A suite is an ordered set of individual pieces or movements, tied together by themes or tonalities.


What do the following have in common: a collection of Baroque courtly dances, the must-have furnishing for a suburban living room, and the convenience attached to the more desirable kind of hotel bedroom?

Answer: the word ‘suite’. The French word ‘suite’ means ‘following on from’, ‘continuation’, or simply ‘attached to’. Around the middle of the 16th century, someone seems to have hit on the idea of using the word to signify dances designed to be performed together – though at this stage it was rarely more than a pair.

It was in the early 17th century that suites with four, five and later six dance movements became the norm, and the keyboard suites of Johann Jakob Froberger (1616-67), with their reliance on four staple dances – allemande, courante, sarabande and gigue – remained a basic pattern for well over a century.

But the suite proved remarkably adaptable, socially as well as musically. Handel’s Music for the Royal Fireworks, designed to hold its own against loud explosions and further stimulate huge crowds already enthralled by brilliant pyrotechnics, is at one end of the scale.

Bach’s solo violin partitas (in effect suites), demanding intense concentration from a small group of connoisseurs, are at the other. Meanwhile in France, François Couperin was dispensing with dance forms and contriving sequences of imaginative character pieces in his keyboard suites.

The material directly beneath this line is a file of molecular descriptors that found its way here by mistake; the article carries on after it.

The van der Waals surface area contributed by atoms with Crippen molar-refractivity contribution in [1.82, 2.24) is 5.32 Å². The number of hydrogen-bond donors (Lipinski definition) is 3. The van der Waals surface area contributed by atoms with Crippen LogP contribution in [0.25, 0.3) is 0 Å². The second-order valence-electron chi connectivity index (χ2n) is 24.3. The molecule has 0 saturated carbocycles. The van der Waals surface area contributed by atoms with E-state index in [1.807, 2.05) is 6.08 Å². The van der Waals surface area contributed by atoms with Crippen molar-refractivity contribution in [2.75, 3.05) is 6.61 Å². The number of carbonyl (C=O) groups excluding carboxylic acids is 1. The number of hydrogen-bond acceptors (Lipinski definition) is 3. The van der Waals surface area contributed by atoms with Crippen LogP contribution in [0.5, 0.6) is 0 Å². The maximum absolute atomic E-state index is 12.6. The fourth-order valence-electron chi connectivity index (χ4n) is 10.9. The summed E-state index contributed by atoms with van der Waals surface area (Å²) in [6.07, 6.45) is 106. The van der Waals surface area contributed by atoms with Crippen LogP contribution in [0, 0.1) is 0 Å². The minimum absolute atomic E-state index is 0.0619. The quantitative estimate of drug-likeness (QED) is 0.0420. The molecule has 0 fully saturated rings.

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In the end, fashion simply changed. For composers and audiences of the later 18th century, the formality of Baroque dance forms, and the tendency of suites to have all the movements in the same key, reeked of the ‘old order’.

The age of revolutions, and of emerging Romanticism, demanded drama, volatility, contrast – the new dynamic thinking and feeling of the late 18th-century sonata, concerto and symphony was the way forward.

But as the 20th century turned its back on Romanticism, the suite began to have its day again: in Debussy’s Suite bergamasque, or Ravel’s homage to his Baroque ancestor in Le tombeau de Couperin. In some of these, the indebtedness to the old Froberger model is more-or-less clear.

But calling a large orchestral work a ‘suite’ could simply be a way of saying ‘It’s not a symphony’ – as in the case of Holst’s The Planets. Then Duke Ellington annexed the term for jazz and another new form was born – though one more mindful of the suite’s dance origins. As so often, the step forward is also a step back.


This article was first published in the April 2016 issue of BBC Music Magazine


Stephen JohnsonJournalist and Critic, BBC Music Magazine

Stephen Johnson is a critic and writer for BBC Music Magazine, with work also published in The Independent, The Guardian and Gramophone. He is a regular contributor on BBC Radio 3, 4 and the World Service, and has presented programmes and documentaries on Bruckner, Shostakovich and Vaughan Williams.